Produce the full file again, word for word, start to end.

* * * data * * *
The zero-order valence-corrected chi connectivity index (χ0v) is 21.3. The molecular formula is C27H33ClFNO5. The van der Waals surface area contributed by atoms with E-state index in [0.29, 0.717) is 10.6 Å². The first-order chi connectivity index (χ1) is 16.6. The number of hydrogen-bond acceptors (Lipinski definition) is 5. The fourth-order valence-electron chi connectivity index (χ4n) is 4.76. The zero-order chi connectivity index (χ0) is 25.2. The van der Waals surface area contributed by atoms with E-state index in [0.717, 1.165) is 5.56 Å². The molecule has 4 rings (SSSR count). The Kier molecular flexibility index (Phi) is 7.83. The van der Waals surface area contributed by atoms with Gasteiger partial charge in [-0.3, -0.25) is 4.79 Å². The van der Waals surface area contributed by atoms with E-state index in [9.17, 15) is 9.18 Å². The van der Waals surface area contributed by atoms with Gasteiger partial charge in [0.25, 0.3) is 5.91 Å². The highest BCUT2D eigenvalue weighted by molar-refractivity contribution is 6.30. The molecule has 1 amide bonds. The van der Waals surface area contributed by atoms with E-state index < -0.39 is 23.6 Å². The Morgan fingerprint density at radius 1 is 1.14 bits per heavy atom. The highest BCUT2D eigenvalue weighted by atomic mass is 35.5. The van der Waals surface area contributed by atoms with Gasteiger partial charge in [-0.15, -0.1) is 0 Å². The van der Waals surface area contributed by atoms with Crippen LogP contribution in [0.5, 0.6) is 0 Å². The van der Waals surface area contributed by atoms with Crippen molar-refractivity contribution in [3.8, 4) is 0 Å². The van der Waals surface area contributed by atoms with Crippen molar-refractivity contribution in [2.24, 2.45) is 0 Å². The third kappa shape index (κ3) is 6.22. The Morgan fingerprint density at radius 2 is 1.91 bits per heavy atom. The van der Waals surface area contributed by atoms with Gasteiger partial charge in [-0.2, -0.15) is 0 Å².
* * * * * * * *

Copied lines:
The zero-order valence-corrected chi connectivity index (χ0v) is 21.3. The molecular formula is C27H33ClFNO5. The van der Waals surface area contributed by atoms with E-state index in [0.29, 0.717) is 10.6 Å². The first-order chi connectivity index (χ1) is 16.6. The number of hydrogen-bond acceptors (Lipinski definition) is 5. The fourth-order valence-electron chi connectivity index (χ4n) is 4.76. The zero-order chi connectivity index (χ0) is 25.2. The van der Waals surface area contributed by atoms with E-state index in [0.717, 1.165) is 5.56 Å². The molecule has 4 rings (SSSR count). The Kier molecular flexibility index (Phi) is 7.83. The van der Waals surface area contributed by atoms with Gasteiger partial charge in [-0.3, -0.25) is 4.79 Å². The van der Waals surface area contributed by atoms with E-state index in [9.17, 15) is 9.18 Å². The van der Waals surface area contributed by atoms with Gasteiger partial charge in [0.25, 0.3) is 5.91 Å². The highest BCUT2D eigenvalue weighted by molar-refractivity contribution is 6.30. The molecule has 1 amide bonds. The van der Waals surface area contributed by atoms with E-state index < -0.39 is 23.6 Å². The Morgan fingerprint density at radius 1 is 1.14 bits per heavy atom. The highest BCUT2D eigenvalue weighted by atomic mass is 35.5. The van der Waals surface area contributed by atoms with Gasteiger partial charge in [-0.15, -0.1) is 0 Å². The van der Waals surface area contributed by atoms with Crippen LogP contribution in [0.5, 0.6) is 0 Å². The van der Waals surface area contributed by atoms with Crippen molar-refractivity contribution in [3.8, 4) is 0 Å². The van der Waals surface area contributed by atoms with Crippen molar-refractivity contribution in [2.24, 2.45) is 0 Å². The third kappa shape index (κ3) is 6.22. The Morgan fingerprint density at radius 2 is 1.91 bits per heavy atom. The van der Waals surface area contributed by atoms with Gasteiger partial charge in [-0.2, -0.15) is 0 Å².